The right reverend Prelate focused particularly on the crushing burden of debt carried by those countries, but he also recognises that remission of debt will not cure the problem. I know his opinion on this matter. It is a necessary step but much more must be done before these countries can face the world and be in the situation in which they should be. Like him, I welcome the initiative of the World Bank in the Heavily Indebted Poor Country project for which it has set aside a considerable sum of money. The right reverend Prelate has kindly explained that to us. Like him, I have reservations about it. If as I understand it Uganda is the only country that is likely to secure some benefit from it by the year 2000, it does not appear to demonstrate the degree of urgency that is necessary. I am informed that two others may qualify, Côte d'Ivoire and Togo, but even that is very small beer in comparison with what is necessary.

It is right to establish criteria, and they seem to me to be sensible criteria. To relate the level of sustainable debt to the gross national product of a country makes obvious sense; to relate it to the export level of a country makes sense, because it is absurd that so much of the export earnings of these countries should be spent on servicing their debt. That is the case in Mozambique where, if my information is correct, 33 per cent. of the total government budget is spent on servicing debt. Just think what the position would be in this country if we had to do something similar. It would be quite intolerable. As to the criteria, I question both their timescale and conditionality. It seems to me that both are too heavy.

I do not know whether it is likely that a country in the condition described by the right reverend Prelate and Mr. Kenneth Clarke can expect to sustain a debt servicing burden of 20 per cent. of GNP a year. That should be looked at much more carefully, as should the period of time. That being said, we have an opportunity to push them on that. The Churches are playing their full part.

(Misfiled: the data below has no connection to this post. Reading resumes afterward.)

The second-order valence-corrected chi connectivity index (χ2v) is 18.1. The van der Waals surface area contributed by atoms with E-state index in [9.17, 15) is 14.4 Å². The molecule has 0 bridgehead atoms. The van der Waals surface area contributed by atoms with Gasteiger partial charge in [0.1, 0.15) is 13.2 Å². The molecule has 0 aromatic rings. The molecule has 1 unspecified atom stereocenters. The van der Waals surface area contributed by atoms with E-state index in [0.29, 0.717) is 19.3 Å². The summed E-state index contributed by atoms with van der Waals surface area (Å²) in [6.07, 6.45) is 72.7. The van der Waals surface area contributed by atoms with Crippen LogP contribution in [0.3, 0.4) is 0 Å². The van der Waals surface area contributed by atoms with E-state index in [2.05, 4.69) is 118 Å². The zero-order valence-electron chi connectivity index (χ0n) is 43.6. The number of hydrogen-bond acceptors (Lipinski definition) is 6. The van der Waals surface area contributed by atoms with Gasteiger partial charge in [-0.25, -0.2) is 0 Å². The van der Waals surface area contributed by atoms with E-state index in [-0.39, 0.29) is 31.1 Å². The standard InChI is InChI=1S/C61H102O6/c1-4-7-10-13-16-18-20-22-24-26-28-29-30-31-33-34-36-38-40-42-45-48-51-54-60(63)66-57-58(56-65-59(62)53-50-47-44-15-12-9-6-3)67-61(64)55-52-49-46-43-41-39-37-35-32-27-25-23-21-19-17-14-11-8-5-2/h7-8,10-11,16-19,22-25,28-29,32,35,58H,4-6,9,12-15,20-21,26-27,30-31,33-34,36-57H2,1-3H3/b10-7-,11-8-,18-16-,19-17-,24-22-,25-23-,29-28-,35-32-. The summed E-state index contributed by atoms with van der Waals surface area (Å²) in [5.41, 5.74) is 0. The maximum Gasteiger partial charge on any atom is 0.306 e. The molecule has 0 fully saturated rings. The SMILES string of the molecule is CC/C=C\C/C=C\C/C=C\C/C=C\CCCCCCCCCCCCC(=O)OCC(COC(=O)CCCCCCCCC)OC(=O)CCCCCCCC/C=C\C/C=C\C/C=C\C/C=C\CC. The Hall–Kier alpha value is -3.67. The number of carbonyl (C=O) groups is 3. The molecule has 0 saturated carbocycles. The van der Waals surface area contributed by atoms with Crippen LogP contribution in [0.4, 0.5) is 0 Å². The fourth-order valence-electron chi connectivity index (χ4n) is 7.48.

Perhaps I may do a little name dropping. The Prime Minister sent me a copy of the Denver communiqué which I of course read carefully. They spent a long time on the problem of Africa. I do not think that I have ever seen in a communiqué so much time spent on the problem of the developing countries. It is clear, as is said here, that the problem is that the sub-Saharan countries face unusually severe challenges.

This is the point that I hope will encourage the right reverend Prelate: This year, we aim to translate the principles of that Partnership into new concrete action to support the efforts of African countries to participate fully in the expansion of global prosperity and to spread the benefits throughout their societies". What our leaders have done is to call upon the international financial institutions to produce reports on the progress that they are making by the annual meeting of the World Bank and the IMF. I urge the Churches to redouble their efforts in that direction to ensure that a proper review is carried out, as is suggested in other parts of the communiqué, to see whether the criteria are just and the timescale is appropriate. If we do that, we may well find that we can get some improvement.

Although when I read the communiqué I agree with it and think how splendid it is and absolutely right, having taken part in some of these things I must say that when one examines the language in detail it has a certain amount of conditionality. It is rather cloudy. We have to pin governments down on those issues before they forget what they have said. This important progress report is called for.